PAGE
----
Voter turnout was up substantially in the country's provincial election on Wednesday, compared with turnout in 2015. Some 57.9 percent of eligible voters showed up at polling places, up from 47.8 percent four years earlier, according to RTL Nieuws.
The ruling coalition that forms the Cabinet in The Netherlands was projected to lose seven seats and its majority in the Eerste Kamer, the upper house of Dutch parliament. Eerste Kamer relative newcomer Forum voor Democratie (FvD), a nationalist right wing party, was projected to secure ten seats in the Dutch Senate, and left wing GroenLinks was expected to take eight seats. There are 75 seats in the chamber, with the coalition currently holding 38 for a razor thin majority.
The latest poll by Maurice de Hond shows right-wing party FvD gaining massive support compared to the votes the party got in the 2017 parliamentary election. Ruling party VVD, on the other hand, is losing support. The Provincial States elections are on Wednesday, March 20th.
In the parliamentary election, the FVD got 2 parliamentary seats. If that election was held again today, the party would get 18 seats, according to the poll. The VVD would see its seats drop from 33 to 22. That puts only a two seat difference between the two parties.
Thousands of school pupils gathered in Amsterdam on Thursday afternoon to protest for a better climate policy. They marched from Dam Square to the Museumplein, carrying signs with texts like ‘Make the earth cool again’. According to the police, around 6 thousand people were present, NOS reports.
The turnout was lower than for the first march in The Hague in February, when around 10 thousand pupils participated.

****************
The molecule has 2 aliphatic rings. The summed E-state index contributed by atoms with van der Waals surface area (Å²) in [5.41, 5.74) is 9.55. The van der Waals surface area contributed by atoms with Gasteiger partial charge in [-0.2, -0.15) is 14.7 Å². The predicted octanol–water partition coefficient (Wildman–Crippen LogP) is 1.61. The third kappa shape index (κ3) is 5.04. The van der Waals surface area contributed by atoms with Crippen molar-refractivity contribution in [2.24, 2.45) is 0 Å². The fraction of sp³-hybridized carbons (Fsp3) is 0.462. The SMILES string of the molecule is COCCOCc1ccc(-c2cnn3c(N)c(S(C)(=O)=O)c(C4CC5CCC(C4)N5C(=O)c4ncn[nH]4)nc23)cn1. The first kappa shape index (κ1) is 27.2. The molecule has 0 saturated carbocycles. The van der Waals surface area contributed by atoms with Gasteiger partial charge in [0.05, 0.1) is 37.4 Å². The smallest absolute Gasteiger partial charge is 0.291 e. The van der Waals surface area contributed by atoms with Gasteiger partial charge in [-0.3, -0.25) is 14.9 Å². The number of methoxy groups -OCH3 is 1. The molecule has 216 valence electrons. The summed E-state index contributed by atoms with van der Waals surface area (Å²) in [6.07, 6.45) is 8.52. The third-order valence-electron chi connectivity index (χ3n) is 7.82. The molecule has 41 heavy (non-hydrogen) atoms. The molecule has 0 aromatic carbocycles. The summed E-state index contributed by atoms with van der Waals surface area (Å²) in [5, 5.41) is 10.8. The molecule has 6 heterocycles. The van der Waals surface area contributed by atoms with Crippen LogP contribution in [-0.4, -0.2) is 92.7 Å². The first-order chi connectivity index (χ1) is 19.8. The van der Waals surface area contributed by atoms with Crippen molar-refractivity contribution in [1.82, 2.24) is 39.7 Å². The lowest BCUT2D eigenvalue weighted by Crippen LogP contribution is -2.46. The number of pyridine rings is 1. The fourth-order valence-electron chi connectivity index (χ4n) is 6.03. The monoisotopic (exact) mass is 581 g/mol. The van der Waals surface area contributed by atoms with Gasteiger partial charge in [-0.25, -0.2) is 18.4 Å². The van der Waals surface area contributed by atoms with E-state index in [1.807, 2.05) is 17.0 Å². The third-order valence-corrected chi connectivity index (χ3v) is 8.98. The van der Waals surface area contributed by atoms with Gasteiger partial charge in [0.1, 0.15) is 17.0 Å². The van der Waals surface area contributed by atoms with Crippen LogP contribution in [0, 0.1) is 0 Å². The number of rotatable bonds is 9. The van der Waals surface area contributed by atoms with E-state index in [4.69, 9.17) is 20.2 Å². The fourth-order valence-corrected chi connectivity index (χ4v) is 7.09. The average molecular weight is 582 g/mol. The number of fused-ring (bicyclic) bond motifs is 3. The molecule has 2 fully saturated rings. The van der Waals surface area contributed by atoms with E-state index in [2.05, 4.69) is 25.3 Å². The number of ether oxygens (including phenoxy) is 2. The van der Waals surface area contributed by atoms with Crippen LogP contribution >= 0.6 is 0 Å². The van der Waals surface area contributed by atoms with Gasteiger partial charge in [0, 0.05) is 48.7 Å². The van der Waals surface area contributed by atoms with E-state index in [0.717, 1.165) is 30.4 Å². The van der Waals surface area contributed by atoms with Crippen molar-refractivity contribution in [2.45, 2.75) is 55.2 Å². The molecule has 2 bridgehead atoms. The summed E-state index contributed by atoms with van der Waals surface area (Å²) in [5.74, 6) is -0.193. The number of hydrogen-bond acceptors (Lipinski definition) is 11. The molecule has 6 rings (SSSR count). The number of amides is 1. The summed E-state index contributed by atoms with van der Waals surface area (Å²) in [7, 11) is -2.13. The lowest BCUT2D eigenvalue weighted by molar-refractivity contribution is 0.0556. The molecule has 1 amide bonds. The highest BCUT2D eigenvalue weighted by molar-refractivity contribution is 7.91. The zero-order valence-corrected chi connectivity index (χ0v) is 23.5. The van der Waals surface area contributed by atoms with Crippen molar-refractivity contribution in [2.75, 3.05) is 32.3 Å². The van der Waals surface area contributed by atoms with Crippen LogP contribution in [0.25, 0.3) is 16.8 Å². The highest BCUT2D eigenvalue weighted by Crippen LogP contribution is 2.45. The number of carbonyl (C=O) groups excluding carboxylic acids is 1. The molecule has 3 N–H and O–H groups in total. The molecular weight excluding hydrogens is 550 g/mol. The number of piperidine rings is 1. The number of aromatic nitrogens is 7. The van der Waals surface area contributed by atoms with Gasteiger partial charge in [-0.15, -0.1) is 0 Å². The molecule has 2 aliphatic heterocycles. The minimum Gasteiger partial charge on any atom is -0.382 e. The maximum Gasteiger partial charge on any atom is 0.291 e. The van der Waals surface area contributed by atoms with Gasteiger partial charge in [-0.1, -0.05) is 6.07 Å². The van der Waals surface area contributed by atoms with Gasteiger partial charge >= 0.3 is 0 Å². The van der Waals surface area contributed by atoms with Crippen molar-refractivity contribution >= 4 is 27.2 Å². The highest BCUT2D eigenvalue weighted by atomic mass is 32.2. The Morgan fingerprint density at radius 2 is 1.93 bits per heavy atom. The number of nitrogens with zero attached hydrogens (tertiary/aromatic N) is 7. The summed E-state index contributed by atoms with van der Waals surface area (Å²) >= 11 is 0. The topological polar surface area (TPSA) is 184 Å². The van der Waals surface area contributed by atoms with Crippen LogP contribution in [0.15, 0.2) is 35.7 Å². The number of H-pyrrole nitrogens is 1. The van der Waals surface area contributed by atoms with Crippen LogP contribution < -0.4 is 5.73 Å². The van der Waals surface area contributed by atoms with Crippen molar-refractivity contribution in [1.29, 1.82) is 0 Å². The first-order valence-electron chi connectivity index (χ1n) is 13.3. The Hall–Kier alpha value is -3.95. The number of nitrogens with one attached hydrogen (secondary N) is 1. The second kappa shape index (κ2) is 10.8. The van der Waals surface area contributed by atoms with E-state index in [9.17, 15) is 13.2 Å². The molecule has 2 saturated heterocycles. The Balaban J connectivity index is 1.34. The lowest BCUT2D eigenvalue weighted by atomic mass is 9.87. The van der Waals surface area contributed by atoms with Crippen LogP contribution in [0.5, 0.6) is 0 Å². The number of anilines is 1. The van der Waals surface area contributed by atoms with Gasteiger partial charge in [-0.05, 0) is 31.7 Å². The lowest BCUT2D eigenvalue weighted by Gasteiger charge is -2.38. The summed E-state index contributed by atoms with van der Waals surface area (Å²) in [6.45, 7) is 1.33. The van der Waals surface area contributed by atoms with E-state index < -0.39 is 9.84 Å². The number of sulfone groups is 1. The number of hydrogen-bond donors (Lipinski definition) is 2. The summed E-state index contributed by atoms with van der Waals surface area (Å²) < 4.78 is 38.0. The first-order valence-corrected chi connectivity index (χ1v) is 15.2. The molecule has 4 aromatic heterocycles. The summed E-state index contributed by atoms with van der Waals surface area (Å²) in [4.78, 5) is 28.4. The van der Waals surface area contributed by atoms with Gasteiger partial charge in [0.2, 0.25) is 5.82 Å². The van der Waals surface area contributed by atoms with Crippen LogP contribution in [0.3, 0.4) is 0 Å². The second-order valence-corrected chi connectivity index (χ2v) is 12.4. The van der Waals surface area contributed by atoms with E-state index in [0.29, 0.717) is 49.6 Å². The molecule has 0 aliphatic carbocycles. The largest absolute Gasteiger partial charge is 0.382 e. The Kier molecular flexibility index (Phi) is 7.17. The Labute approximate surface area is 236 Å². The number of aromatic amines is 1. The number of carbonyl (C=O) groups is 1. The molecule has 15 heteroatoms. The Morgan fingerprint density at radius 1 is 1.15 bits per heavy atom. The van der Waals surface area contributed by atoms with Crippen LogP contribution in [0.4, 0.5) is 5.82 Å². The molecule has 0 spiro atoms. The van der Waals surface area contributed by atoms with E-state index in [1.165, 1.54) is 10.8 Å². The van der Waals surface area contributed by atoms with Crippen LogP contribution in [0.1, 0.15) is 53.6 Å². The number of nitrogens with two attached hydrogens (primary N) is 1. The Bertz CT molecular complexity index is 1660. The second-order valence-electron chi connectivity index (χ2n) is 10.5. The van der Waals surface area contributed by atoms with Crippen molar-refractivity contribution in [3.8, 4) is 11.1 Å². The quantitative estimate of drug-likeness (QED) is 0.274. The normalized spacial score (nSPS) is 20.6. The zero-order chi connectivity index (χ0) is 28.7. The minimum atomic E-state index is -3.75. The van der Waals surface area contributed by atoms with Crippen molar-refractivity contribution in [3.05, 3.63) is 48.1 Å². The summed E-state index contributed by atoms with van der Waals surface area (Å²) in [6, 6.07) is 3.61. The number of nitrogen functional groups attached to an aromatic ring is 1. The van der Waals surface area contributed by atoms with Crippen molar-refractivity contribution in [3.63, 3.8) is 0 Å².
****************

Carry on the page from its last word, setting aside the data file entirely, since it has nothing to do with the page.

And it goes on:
The Dutch government wants to reduce the energy costs for citizens and let the industry pay more for the Netherlands' climate plans, Prime Minister Mark Rutte said in a response to the Netherlands' environmental assessment agency PBL and central planning office CPB's calculations of the climate agreement. This will involve less energy taxes on citizens, and a CO2 tax on companies, NOS reports
The agreements made in the climate agreement will likely not achieve the Netherlands' goal of reducing its CO2 emissions by 48.7 megatons in 2030 compared to 1990. The Industry in particular is not providing enough CO2 reductions, were the main conclusions of the Netherlands' environmental assessment agency PBL and the Netherlands' central planning office CPB's calculations of the agreement, NU.nl reports.
Tens of thousands of people gathered on Amsterdam's Dam square on Sunday to protest for a more active policy. Carrying signs saying things like 'What will my world look like when I'm as big as you?', 'Save the earth', and 'Do something', the demonstrators marched through the cold and rain from Dam Square to the Museumplein, NU.nl reports.
This weekend will be a protest-filled one for the Dutch capital. The recurring Women's March will happen in Amsterdam on Saturday, and an even more popular climate protest is schedule to happen on Sunday, AT5 reports.
Around 3,500 people said on Facebook that they will be participating in the Women's March on Saturday. And over 16 thousand said they would be attending the climate protest on Sunday, with thousands more indicating that they are interested. While Facebook figures say little about the actual attendance, it seems that both protests will be well attended.
The first debate for the Provincial State elections of 20 March, which will ultimately also determine the composition of the Senate, happened on RTL on Thursday. The climate was one of the main points that the leaders of the VVD, CDA, D66, PVV, SP, PvdA and FvD debated, NU.nl reports.
The works councils of 17 large companies in the Netherlands are calling on politicians to be careful of what measures they implement to decrease greenhouse gas emissions. They worry about what effect a possible CO2 tax will have on the industry, they said in an open letter in the Volkskrant.
The number of Dutch people who are worried about climate change decreased significantly over the past months. While the group who thinks that addressing greenhouse gas emissions is going too far is growing since the government announced their climate plans, according to a survey by Peter Kanne of I&O Research, AD reports.
People in the Netherlands can look forward to a very cloudy weekend with some rain leading up to a properly wet Sunday, according to Weeronline.